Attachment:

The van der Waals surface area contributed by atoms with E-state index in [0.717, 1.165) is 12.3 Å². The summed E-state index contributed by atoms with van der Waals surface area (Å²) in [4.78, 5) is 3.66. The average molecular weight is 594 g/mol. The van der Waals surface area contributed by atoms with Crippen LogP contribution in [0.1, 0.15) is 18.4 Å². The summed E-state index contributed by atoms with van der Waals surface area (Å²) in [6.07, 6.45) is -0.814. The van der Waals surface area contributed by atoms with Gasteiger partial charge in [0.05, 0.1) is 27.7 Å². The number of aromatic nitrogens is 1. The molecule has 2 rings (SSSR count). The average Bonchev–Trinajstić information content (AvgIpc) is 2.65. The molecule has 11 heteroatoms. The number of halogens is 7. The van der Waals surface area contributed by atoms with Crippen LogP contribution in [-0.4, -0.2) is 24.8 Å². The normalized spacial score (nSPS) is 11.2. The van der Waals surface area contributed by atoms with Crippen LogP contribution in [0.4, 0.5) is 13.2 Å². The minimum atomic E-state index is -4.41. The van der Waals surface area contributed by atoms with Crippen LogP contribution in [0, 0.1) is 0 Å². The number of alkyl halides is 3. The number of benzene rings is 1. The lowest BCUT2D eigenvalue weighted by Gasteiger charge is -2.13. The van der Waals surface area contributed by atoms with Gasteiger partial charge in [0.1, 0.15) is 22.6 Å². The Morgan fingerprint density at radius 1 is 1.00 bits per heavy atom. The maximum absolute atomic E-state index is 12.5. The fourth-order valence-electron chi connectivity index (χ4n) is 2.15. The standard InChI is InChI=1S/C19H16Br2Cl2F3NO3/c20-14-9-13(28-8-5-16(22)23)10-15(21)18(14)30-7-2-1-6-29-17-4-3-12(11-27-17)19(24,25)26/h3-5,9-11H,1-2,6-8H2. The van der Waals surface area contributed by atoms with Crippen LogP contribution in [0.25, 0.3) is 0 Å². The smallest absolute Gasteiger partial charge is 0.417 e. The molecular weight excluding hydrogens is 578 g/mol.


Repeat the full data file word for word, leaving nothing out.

The van der Waals surface area contributed by atoms with E-state index in [0.717, 1.165) is 12.3 Å². The summed E-state index contributed by atoms with van der Waals surface area (Å²) in [4.78, 5) is 3.66. The average molecular weight is 594 g/mol. The van der Waals surface area contributed by atoms with Crippen LogP contribution in [0.1, 0.15) is 18.4 Å². The summed E-state index contributed by atoms with van der Waals surface area (Å²) in [6.07, 6.45) is -0.814. The van der Waals surface area contributed by atoms with Gasteiger partial charge in [0.05, 0.1) is 27.7 Å². The number of aromatic nitrogens is 1. The molecule has 2 rings (SSSR count). The average Bonchev–Trinajstić information content (AvgIpc) is 2.65. The molecule has 11 heteroatoms. The number of halogens is 7. The van der Waals surface area contributed by atoms with Crippen LogP contribution in [-0.4, -0.2) is 24.8 Å². The normalized spacial score (nSPS) is 11.2. The van der Waals surface area contributed by atoms with Crippen LogP contribution in [0.4, 0.5) is 13.2 Å². The minimum atomic E-state index is -4.41. The van der Waals surface area contributed by atoms with Crippen LogP contribution in [0, 0.1) is 0 Å². The number of alkyl halides is 3. The number of benzene rings is 1. The lowest BCUT2D eigenvalue weighted by Gasteiger charge is -2.13. The van der Waals surface area contributed by atoms with Gasteiger partial charge in [0.1, 0.15) is 22.6 Å². The Morgan fingerprint density at radius 1 is 1.00 bits per heavy atom. The maximum absolute atomic E-state index is 12.5. The fourth-order valence-electron chi connectivity index (χ4n) is 2.15. The standard InChI is InChI=1S/C19H16Br2Cl2F3NO3/c20-14-9-13(28-8-5-16(22)23)10-15(21)18(14)30-7-2-1-6-29-17-4-3-12(11-27-17)19(24,25)26/h3-5,9-11H,1-2,6-8H2. The van der Waals surface area contributed by atoms with Crippen LogP contribution in [0.25, 0.3) is 0 Å². The smallest absolute Gasteiger partial charge is 0.417 e. The molecular weight excluding hydrogens is 578 g/mol.